Pulitzer Administrator Sig Gissler to retire

Sig Gissler, who helped move the Pulitzer Prizes more deeply into the digital age, will retire as administrator this summer, Columbia University announced today.

Gissler, 78, became the Pulitzer administrator in 2002. During his tenure, the Pulitzer Board opened its journalism competition to entries from online-only news organizations and encouraged a full range of digital components, such as video and other multimedia formats. Three years ago, the journalism Prizes adopted an all-digital entry and judging system, replacing paper entries.

"For a dozen years, Sig has been a devoted and wise steward of the Pulitzer Prizes and the machinery that produces them," said Paul Tash, chairman of the Pulitzer Board. "It is a little hard to imagine the Prizes without him." -- 01/15/2014

read more...

Investigative journalist and columnist join Pulitzer Board

Katherine Boo, a Pulitzer Prize-winning investigative journalist, and Gail Collins, an Op-Ed columnist for The New York Times, have been elected to the Pulitzer Prize Board.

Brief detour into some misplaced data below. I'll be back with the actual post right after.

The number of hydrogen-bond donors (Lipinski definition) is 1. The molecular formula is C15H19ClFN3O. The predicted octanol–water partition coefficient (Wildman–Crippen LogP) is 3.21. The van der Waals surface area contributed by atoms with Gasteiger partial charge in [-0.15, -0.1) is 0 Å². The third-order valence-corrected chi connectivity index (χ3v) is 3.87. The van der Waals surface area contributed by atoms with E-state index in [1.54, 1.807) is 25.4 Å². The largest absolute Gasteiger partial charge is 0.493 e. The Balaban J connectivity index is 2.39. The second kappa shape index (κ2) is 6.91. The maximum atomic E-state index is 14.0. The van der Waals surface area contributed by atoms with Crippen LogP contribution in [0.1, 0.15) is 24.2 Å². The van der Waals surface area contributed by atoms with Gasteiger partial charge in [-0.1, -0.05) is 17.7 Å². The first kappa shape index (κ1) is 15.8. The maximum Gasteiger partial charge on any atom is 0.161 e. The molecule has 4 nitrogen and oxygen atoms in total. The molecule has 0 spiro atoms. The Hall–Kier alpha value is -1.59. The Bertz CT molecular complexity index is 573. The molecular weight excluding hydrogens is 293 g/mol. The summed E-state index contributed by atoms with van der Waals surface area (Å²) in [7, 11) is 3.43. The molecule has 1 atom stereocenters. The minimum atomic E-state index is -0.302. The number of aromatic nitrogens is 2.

Boo, a staff writer for The New Yorker magazine, was a reporter at The Washington Post when her series on mistreatment of mentally challenged people in Washington, D.C., resulted in the 2000 Pulitzer Prize for Public Service for The Post.

Collins joined the editorial board of The New York Times in 1995 and six years later became the first woman editor of The Times’ editorial page. -- 11/07/2013

read more...

VIDEO of Pulitzer seminar: "Waiting to be told"

Here is the video of six journalists who deconstructed their 2013 Pulitzer Prize-winning work and shared their tips during an Oct. 22 seminar at the Columbia Journalism School. They told how their remarkable stories were waiting to be discovered. The topics and participants were:

Speeding off-duty cops imperil the public
Sun Sentinel, Ft. Lauderdale, Fla, Public Service Prize, Sally Kestin and John Maines

The biggest oil spill you never heard of
InsideClimate News, National Reporting Prize, Elizabeth McGowan and Lisa Song

Inside a deadly backcountry avalanche
The New York Times, Feature Writing Prize, John Branch and Steve Duenes

Sheila Coronel, director, Stabile Center for Investigative Journalism, moderated the program. -- 11/04/2013